Pull up a seat. I’m going to tell you a little story. A long time ago, in a place not so far away, I worked for a mobile DJ company. It was one of my favorite jobs. I got to play music, dance, and eat at the weddings of total strangers and they paid me to be there! I worked with some fantastic people and have kept in touch with a few of them over the years. Decades, in fact. I am eternally grateful for that opportunity.
Recently, I was asked to be a part of NJs Best DJs owned and operated by my friend and amazing DJ, Dave Nase! Dave has asked me to come on board and handle the writing of his blog. This was an adventure I couldn’t pass up. I’m thrilled to be included.
NJs Best DJs offers a very personal approach to event entertainment. The blog will be dedicated to not just information about DJs and music, but help and advice on all areas of the wedding industry. And of course, we’re going to have a little fun while doing it.
Once the blog is live, I hope you’ll stop by and say hi just so I can see a few friendly faces even if you aren’t planning any event at the moment. (I’ll let you know exactly when that’s happening.) But if you or someone you know are in those planning stages, poke around. We might just have the information you’re looking for. And between you and me, you won’t find a better entertainer than Dave.
I’ll still be blogging here with my editing tips and adventures in motherhood. And don’t forget, my next book, A Second Chance House will be out soon. I won’t be neglecting my editing clients, but like I said, I couldn’t say no to Dave.
Are you ready for a new adventure? What’s on your bucket list for the new year?
I love dessert. It’s my favorite meal. In fact, if I could eat sweets instead of real food, I would. My sweet tooth lends itself to my fancy for baking. If you ask me to bake you anything, I will. If you ask me to make you dinner, my skin starts to itch, my eye twitches and suddenly the idea of cutting the grass with a pair of scissors becomes very appealing.
Christmastime provides me a good excuse to stretch my baking wings. All the possible cookie choices! Some years I make more than others, but every year I make Tarallis. Those are Italian buttery cookies my family has made for decades. The Tarallis are a popular southern Italy cookie (my baking family is from Calabria) and can be made in varying ways. My way is best. Just so there’s no confusion and also why I won’t link you to someone else’s site about them. So, if you’re interested in learning more about these or other Italian cookies, you’re on your own this time.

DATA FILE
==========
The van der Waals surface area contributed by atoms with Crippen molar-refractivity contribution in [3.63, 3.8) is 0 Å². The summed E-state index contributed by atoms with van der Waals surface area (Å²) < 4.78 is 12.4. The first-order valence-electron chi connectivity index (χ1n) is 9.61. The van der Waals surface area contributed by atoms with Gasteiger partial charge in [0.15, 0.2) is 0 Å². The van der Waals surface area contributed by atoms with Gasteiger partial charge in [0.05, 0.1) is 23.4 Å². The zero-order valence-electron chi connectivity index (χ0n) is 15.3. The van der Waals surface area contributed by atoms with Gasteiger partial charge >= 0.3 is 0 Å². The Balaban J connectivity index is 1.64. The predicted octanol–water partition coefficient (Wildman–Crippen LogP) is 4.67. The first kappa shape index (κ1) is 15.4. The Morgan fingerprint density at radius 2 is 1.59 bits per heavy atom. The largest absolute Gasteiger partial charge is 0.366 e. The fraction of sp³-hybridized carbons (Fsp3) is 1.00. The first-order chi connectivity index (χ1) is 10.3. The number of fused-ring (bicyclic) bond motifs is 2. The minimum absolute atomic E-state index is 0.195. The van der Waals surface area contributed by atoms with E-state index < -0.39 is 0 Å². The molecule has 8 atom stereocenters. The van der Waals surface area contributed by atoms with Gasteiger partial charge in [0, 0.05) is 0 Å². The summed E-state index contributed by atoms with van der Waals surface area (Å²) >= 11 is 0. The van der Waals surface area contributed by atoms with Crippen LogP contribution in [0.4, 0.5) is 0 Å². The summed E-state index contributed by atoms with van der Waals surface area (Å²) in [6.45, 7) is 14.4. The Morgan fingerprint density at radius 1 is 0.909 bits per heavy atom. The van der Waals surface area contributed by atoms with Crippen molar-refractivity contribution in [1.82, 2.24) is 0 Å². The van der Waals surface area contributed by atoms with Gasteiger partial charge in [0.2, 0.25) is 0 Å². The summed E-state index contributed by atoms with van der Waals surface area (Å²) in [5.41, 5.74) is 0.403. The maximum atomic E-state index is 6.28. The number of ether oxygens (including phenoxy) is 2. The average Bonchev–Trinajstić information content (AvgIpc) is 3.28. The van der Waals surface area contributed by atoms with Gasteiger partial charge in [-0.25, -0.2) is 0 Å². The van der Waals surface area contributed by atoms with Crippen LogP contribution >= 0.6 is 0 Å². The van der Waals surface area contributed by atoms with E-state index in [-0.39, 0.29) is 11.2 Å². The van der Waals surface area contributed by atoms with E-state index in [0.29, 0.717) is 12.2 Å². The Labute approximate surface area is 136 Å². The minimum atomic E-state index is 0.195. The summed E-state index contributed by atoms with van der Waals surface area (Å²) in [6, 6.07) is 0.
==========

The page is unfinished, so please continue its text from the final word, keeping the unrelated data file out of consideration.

Why are mine the best? Because of my grandfather. Pop-Pop was a baker by trade and an excellent one. (I’m not showing favoritism either. Anyone who ate his pastries and cakes would have told you the same.) He was also one of my favorite people in the whole world. He taught me how to bake. (Among other things like how to drive and to stay away from boys.) He taught me to bake by marching over, assessing my progress, grabbing whatever was in my hand and saying in his heavy Italian accent only strangers heard and with complete love, “What are you doing? Let me do that.” That was when I took a step back and handled the clean up.
I lost him seventeen years ago. Christmas and those Tarallis give me an excuse to bake and when I bake I feel like I’m spending time with him. He is the person I think of as I crack an egg, or line a pan with parchment paper, or make sure I stir in only one direction. I don’t like to let this time of year go by without baking something. If I had my way, he’d be baking with me (though he’d be 95 now. Not sure how much baking he’d be doing.) But that’s not the way the story goes. Instead, my holiday tradition has been to bake in his memory and hopefully the results would do him proud.
(Here’s a little irony, I think the original recipe for those cookies that I, my mother, my sister, and my aunt use might be from my Aunt Genny on my grandmother’s side. But who cares?? I’m still baking. sticks tongue out here.)
What are your holiday traditions? What makes your holiday complete? Who do you share them with?
Have you started thinking about your 2017 writing and publishing goals? What are your year end goals, monthly goals, weekly goals? I invite you to make a list of your intentions for the new year. And to keep you accountable, keep me posted with your progress. Post here at the blog with word count goals, finished novel goals, marketing goals, and any other writing goals you have.